Presidential contenders might skip December debate over labor dispute, throwing matchup into turmoil


Justin Sullivan/Getty Images(LOS ANGELES) — Less than a week before the last Democratic primary debate of 2019, more than half of presidential candidates, including polling front-runners, former Vice President Joe Biden, Massachusetts Sen. Elizabeth Warren, and Vermont Sen. Bernie Sanders, who are all poised to appear on the stage in Los Angeles, announced they “won’t cross the union’s picket line” to participate in the upcoming matchup.Warren, a polling front-runner, wrote on Twitter, “.@UniteHere11 is fighting for better wages and benefits—and I stand with them. The DNC should find a solution that lives up to our party’s commitment to fight for working people. I will not cross the union’s picket line even if it means missing the debate.”

.@UniteHere11 is fighting for better wages and benefits—and I stand with them. The DNC should find a solution that lives up to our party's commitment to fight for working people. I will not cross the union's picket line even if it means missing the debate.

— Elizabeth Warren (@ewarren) December 13, 2019

The tweet, coupled with similar statements from Biden, Sanders, billionaire Tom Steyer and entrepreneur Andrew Yang on Twitter, injected a fresh round of uncertainty and turmoil around which candidates will participate in the sixth debate, which is slated for Thursday, Dec. 19 at Loyola Marymount University in Los Angeles, and co-hosted by PBS NewsHour and POLITICO.

I won't be crossing a picket line. We’ve got to stand together with @UniteHere11 for affordable health care and fair wages. A job is about more than just a paycheck. It's about dignity.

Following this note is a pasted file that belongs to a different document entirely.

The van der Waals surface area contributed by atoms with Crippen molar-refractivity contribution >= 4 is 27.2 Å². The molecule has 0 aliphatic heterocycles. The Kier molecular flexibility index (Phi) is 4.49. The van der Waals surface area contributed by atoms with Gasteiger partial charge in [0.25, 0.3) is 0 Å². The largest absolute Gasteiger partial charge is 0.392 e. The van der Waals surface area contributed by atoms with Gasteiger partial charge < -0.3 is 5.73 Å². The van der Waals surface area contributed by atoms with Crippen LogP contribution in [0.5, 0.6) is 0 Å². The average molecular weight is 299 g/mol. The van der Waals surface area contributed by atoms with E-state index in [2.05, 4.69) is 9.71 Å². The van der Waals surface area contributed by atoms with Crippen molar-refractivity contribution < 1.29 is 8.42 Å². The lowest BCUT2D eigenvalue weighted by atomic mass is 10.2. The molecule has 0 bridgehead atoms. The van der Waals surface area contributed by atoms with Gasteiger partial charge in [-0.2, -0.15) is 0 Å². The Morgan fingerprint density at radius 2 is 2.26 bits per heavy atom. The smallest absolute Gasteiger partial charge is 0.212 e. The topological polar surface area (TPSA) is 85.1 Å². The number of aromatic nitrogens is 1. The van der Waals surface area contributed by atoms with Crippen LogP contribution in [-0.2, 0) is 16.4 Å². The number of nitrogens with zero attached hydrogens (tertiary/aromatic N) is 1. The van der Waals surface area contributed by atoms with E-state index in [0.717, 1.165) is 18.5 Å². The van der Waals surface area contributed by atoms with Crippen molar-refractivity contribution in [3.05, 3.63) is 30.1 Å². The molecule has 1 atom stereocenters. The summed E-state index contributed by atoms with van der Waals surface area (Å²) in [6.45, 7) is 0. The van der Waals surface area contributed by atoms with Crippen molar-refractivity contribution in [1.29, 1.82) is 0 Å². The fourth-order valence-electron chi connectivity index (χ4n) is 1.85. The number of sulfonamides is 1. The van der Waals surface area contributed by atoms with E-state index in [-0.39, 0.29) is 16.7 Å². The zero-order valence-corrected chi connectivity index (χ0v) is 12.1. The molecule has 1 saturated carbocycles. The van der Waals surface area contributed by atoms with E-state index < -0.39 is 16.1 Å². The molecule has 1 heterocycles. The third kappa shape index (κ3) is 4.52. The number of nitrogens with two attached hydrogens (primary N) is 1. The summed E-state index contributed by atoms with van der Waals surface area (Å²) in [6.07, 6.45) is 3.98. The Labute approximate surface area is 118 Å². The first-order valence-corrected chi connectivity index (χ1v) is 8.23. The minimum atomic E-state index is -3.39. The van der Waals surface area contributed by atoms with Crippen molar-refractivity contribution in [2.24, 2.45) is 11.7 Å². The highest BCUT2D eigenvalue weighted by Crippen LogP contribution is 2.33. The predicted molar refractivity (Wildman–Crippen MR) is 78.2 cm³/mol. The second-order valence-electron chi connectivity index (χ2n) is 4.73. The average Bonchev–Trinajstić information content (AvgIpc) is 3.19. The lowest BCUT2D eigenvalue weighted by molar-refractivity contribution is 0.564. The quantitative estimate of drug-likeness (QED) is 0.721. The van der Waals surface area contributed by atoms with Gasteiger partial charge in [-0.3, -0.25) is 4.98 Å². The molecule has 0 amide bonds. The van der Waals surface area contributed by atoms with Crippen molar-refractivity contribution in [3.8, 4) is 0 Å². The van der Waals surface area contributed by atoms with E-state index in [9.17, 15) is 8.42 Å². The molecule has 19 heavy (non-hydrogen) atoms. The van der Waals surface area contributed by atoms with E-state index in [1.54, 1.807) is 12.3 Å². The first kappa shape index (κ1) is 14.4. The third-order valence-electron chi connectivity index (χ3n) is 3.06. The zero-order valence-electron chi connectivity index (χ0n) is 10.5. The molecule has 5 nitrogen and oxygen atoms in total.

— Joe Biden (@JoeBiden) December 13, 2019 A spokesperson for Sanders told ABC News “he will not cross a picket line to attend the debate,” before clarifying that if the strike is ongoing, he will not participate in the debate.Yang’s campaign underscored their commitment to the union, telling ABC News that the entrepreneur will participate in the debate if the dispute gets settled or a new venue is chosen.Behind the picket line is UNITE HERE Local 11, a labor union representing 150 workers in the food services industry, including cooks, dishwashers, cashiers, and servers, who are contracted by the company Sodexo — global services company — and prepare and serve meals at Loyola Marymount.The union sent a letter, obtained by ABC News, to the presidential contenders on Friday, informing the Democrats of the labor dispute.”We want to make sure you are aware that there is a labor dispute involving our union on that campus,” the letter reads. “While we remain hopeful that the labor dispute can be resolved before next Thursday, we want to be clear that if the situation remains unresolved there could be picketing on the evening of the debate. Any assistance you can provide in resolving this dispute would be greatly appreciated.”The letter is signed by three co-presidents of UNITE HERE Local 11, Ada Briceno, Susan Minato, and Kurt Petersen.The Democratic National Committee and LMU were not made aware of the issue until after the letter was sent, a source familiar with negotiations told ABC News.A source said the DNC is looking into the matter.Local 11 has been in negotiations with Sodexo since March for a collective bargaining agreement, as they seek to negotiate better contracts, including better wages and health care benefits, but have yet to reach resolution. Workers, along with students, have been picketing on campus since November, according to the union, after Sodexo abruptly canceled scheduled contract negotiations last week.”We had hoped that workers would have a contract with wages and affordable health insurance before the debate next week. Instead, workers will be picketing when the candidates come to campus,” Minato said in a statement.This is not the first union-related hurdle the DNC has faced for the site of the December debate.In early November, the DNC announced it was no longer hosting the primary debate at the University of California, Los Angeles, the original location of the match-up, over a labor dispute with a local union.”In response to concerns raised by the local organized labor community in Los Angeles, we have asked our media partners to seek an alternative site for the December debate. We will be in touch with more information when it is available,” the DNC wrote in an email informing the campaigns.The debate was moved to Loyola Marymount only days later, in an announcement by the DNC. Copyright © 2019, ABC Audio. All rights reserved.